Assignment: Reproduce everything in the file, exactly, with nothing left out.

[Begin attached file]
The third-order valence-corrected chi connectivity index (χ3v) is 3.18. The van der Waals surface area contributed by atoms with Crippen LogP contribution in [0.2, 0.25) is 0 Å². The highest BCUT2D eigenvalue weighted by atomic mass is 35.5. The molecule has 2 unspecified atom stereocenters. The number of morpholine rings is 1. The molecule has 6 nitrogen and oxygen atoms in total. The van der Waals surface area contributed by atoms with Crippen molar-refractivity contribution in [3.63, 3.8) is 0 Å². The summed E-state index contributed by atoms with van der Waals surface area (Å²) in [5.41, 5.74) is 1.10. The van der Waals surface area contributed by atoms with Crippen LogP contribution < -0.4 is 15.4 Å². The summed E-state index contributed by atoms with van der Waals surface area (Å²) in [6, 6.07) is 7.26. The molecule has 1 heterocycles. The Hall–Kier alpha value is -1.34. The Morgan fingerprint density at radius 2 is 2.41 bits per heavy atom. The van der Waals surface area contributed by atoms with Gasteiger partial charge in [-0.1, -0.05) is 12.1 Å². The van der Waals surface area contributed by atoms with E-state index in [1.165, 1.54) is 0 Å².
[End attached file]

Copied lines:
The third-order valence-corrected chi connectivity index (χ3v) is 3.18. The van der Waals surface area contributed by atoms with Crippen LogP contribution in [0.2, 0.25) is 0 Å². The highest BCUT2D eigenvalue weighted by atomic mass is 35.5. The molecule has 2 unspecified atom stereocenters. The number of morpholine rings is 1. The molecule has 6 nitrogen and oxygen atoms in total. The van der Waals surface area contributed by atoms with Crippen molar-refractivity contribution in [3.63, 3.8) is 0 Å². The summed E-state index contributed by atoms with van der Waals surface area (Å²) in [5.41, 5.74) is 1.10. The van der Waals surface area contributed by atoms with Crippen LogP contribution < -0.4 is 15.4 Å². The summed E-state index contributed by atoms with van der Waals surface area (Å²) in [6, 6.07) is 7.26. The molecule has 1 heterocycles. The Hall–Kier alpha value is -1.34. The Morgan fingerprint density at radius 2 is 2.41 bits per heavy atom. The van der Waals surface area contributed by atoms with Gasteiger partial charge in [-0.1, -0.05) is 12.1 Å². The van der Waals surface area contributed by atoms with E-state index in [1.165, 1.54) is 0 Å².